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Use of the Triangle of Farabeuf for Neurovascular Procedures of the Neck

R. Shane Tubbs, Mark Rasmussen, Marios Loukas, Mohammadali M. Shoja, Martin Mortazavi, Aaron A. Cohen-Gadol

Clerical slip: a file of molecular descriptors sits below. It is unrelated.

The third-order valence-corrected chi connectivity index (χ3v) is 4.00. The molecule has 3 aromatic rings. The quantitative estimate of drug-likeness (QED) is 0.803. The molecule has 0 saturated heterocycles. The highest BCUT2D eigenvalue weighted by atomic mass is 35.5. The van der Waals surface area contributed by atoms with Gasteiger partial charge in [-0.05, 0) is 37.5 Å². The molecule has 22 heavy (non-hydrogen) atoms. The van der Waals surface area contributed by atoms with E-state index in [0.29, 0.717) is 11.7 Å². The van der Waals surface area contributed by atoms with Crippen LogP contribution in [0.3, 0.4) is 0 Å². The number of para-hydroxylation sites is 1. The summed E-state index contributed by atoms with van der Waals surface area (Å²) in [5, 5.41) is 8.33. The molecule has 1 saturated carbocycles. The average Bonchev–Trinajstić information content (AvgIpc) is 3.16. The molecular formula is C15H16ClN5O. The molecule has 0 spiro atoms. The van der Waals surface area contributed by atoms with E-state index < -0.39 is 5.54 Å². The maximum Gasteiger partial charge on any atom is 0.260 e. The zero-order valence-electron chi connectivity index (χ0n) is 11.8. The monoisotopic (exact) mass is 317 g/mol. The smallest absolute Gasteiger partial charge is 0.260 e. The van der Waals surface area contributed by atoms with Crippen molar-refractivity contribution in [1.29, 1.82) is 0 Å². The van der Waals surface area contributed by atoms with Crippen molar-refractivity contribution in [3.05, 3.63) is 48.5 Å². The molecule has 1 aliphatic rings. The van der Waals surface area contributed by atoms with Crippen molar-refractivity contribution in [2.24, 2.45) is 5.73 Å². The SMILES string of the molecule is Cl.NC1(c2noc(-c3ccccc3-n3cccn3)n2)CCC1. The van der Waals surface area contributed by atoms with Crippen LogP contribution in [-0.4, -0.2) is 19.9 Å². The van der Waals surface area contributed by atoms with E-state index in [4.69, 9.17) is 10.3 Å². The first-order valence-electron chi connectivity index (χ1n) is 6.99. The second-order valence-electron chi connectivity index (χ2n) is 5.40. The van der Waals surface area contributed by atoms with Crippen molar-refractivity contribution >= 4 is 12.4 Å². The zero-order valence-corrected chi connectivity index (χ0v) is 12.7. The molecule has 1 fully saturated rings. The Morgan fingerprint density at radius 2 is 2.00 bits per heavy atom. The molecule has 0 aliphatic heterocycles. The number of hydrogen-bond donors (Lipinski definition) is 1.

Surgical landmarks for application during surgery of the neck may be useful to the neurosurgeon. The present study was performed to explore the utility of a nearly forgotten anatomical triangle of the neck, the triangle of Farabeuf (TF) formed by the common facial and internal jugular veins and the hypoglossal nerve as its base directly superiorly. This study was carried out on 12 (24 sides) formaldehyde-fixed adult human cadavers (5 males and 7 female. The presence of TF was documented and measurements made of its sides. Additionally, structures found within the triangle were observed. TF was present on 15 sides and absent on 5 sides. The TF, when present, contained at least the proximal internal or external carotid artery in 14 of the 15 sides (93.3%), and both in 6 of the sides (40%). The carotid bifurcation was present in the triangle on 2 sides (13.3%) and was located inferior to the TF in the other cases. A jugulodigastric node was found in the TF on 8 sides (33%). The mean length of the TF for inferior, superior and posterior legs of the triangle was 1.05 cm, 1.58 cm, and 1.92 cm, respectively. We found that the proximal common facial vein was up to 2 cm superior to or 1.5 cm inferior to the common carotid artery bifurcation. Knowledge of the TF may be of use to the surgeon during procedures of the neck such as placement of ventriculoatrial shunts into the common facial vein or neurotization procedures utilizing the hypoglossal nerve. Carotid endarterectomy may be performed by traversing the TF to access the proximal internal carotid artery.       

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